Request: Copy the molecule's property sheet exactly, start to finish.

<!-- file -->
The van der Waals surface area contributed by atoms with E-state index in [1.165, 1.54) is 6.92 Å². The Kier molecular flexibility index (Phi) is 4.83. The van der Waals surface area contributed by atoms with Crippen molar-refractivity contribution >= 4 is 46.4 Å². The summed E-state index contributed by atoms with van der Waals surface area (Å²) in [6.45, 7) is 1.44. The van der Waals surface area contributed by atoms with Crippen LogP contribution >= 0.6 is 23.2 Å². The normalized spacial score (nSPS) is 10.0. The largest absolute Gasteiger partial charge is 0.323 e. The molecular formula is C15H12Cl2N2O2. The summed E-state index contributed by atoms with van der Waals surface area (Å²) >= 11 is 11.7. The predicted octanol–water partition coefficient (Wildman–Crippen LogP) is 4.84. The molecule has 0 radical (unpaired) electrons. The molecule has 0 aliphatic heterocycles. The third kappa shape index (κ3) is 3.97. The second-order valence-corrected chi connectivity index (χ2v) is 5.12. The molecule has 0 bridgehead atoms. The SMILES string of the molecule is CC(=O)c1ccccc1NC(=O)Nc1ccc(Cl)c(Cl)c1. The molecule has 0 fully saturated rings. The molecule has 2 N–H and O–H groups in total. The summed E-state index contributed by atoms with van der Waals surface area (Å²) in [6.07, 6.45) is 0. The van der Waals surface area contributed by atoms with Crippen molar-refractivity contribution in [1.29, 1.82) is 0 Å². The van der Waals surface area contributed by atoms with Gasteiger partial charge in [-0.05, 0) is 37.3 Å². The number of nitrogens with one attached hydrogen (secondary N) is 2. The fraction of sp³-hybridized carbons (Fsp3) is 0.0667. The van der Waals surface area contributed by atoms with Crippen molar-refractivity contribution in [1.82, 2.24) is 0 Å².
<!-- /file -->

The van der Waals surface area contributed by atoms with E-state index in [1.165, 1.54) is 6.92 Å². The Kier molecular flexibility index (Phi) is 4.83. The van der Waals surface area contributed by atoms with Crippen molar-refractivity contribution >= 4 is 46.4 Å². The summed E-state index contributed by atoms with van der Waals surface area (Å²) in [6.45, 7) is 1.44. The van der Waals surface area contributed by atoms with Crippen LogP contribution >= 0.6 is 23.2 Å². The normalized spacial score (nSPS) is 10.0. The largest absolute Gasteiger partial charge is 0.323 e. The molecular formula is C15H12Cl2N2O2. The summed E-state index contributed by atoms with van der Waals surface area (Å²) >= 11 is 11.7. The predicted octanol–water partition coefficient (Wildman–Crippen LogP) is 4.84. The molecule has 0 radical (unpaired) electrons. The molecule has 0 aliphatic heterocycles. The third kappa shape index (κ3) is 3.97. The second-order valence-corrected chi connectivity index (χ2v) is 5.12. The molecule has 0 bridgehead atoms. The SMILES string of the molecule is CC(=O)c1ccccc1NC(=O)Nc1ccc(Cl)c(Cl)c1. The molecule has 0 fully saturated rings. The molecule has 2 N–H and O–H groups in total. The summed E-state index contributed by atoms with van der Waals surface area (Å²) in [6.07, 6.45) is 0. The van der Waals surface area contributed by atoms with Crippen molar-refractivity contribution in [1.29, 1.82) is 0 Å². The van der Waals surface area contributed by atoms with Gasteiger partial charge in [-0.05, 0) is 37.3 Å². The number of nitrogens with one attached hydrogen (secondary N) is 2. The fraction of sp³-hybridized carbons (Fsp3) is 0.0667. The van der Waals surface area contributed by atoms with Crippen molar-refractivity contribution in [1.82, 2.24) is 0 Å².